press regulation

He insisted he does not have a 'vendetta' against the press.
Max Mosley has denied money to fund press regulator Impress was put together by his father and 1930s fascist leader Oswald
Why would the government launch a public consultation on legislation that Parliament has already passed by an overwhelming majority? Might they be worried that voters are suddenly enraged or alarmed by some terrible injustice? Are they beset by fears of some kind of popular uprising?
This magazine, in common with other publications like the Daily Mail, The Sun, The Sunday Times, the Telegraph, the Express and the Daily Star and many local newspapers (mostly owned by multi-million pound parent companies, who lobby alongside us) knowingly misreported the law known as 'Section 40' currently subject to a new consultation by our good friends the Tory government...
So what is in the public interest? People are interested in a strange number of things: I have a young teenager, and what is not interesting for him seems to be anything I am interested in, unless I can sneak it up on him without declaring my interest first.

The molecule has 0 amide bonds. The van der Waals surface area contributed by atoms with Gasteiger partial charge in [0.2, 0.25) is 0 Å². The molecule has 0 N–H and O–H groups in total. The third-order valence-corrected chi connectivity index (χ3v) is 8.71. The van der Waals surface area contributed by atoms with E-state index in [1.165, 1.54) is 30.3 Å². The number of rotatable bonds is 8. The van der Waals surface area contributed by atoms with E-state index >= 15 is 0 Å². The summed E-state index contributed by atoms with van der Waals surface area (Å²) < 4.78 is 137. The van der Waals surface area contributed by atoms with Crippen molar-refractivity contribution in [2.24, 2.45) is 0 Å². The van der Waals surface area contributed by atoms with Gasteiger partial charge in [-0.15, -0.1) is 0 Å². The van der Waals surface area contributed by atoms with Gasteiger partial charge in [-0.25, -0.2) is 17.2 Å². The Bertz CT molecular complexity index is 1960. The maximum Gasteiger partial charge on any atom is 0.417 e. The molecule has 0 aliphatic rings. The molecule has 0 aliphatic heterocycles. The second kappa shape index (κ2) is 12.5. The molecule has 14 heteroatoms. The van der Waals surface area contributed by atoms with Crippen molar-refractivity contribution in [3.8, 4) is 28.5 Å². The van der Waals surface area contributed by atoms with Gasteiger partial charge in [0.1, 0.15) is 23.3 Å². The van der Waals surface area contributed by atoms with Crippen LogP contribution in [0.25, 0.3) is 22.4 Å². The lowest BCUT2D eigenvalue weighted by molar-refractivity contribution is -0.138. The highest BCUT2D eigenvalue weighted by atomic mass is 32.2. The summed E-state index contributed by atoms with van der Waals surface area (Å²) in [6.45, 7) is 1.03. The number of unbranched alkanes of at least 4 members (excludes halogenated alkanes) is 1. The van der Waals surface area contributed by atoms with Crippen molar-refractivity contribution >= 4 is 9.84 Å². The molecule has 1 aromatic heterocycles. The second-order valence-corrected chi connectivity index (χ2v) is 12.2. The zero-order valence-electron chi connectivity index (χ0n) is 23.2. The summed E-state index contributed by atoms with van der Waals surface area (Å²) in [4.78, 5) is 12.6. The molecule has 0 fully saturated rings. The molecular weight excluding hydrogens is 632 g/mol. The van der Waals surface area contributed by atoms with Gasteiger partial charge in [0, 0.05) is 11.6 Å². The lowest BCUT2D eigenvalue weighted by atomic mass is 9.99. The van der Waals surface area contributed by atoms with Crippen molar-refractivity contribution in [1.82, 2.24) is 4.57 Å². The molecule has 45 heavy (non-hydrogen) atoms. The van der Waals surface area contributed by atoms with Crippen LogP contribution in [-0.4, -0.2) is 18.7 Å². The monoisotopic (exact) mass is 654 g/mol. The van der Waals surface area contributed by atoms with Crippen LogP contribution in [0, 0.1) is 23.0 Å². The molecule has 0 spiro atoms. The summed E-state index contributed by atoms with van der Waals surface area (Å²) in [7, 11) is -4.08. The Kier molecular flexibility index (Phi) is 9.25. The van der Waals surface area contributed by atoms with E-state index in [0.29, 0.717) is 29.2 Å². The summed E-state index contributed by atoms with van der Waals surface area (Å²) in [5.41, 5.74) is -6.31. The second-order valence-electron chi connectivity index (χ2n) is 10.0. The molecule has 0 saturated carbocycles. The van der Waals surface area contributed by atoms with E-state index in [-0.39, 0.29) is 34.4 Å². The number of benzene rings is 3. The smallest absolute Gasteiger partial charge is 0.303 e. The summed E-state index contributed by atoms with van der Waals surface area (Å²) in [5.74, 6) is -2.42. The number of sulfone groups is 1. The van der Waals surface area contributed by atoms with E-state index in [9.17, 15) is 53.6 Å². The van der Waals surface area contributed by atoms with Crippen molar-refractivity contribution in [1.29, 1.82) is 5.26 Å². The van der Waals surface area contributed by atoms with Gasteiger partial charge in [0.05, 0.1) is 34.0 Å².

How good is your memory? Does it stretch back to 2013? Or perhaps 2011? Right now, David Cameron is hoping it doesn't. In those years he made a lot of promises that are no longer convenient for him, so he would prefer you forgot them.
In the last few weeks there have been significant developments in press regulation that have gone entirely unreported, despite the fact that they involve the most senior figures in the news industry, and despite that fact that they increase the dependence of the industry's new self-regulatory body, IPSO, on the major publishers.
As IPSO - the press' response to Leveson - opened for business this week, newspapers may be wondering whether they will be able to convince the public that it is not just a replica of its discredited predecessor, the Press Complaints Commission. No doubt IPSO will receive praise from newspapers themselves - at least initially. But will this be enough to paper over its shortcomings? Based on the public's response to the coverage of the Leveson Report and its implementation by the national press, the answer is no. It is highly unlikely that positive newspaper coverage will ever convince the public that IPSO is independent or effective.
A victim of a vicious stag attack has won a victory over newspapers which she said "trampled all over" her privacy by calling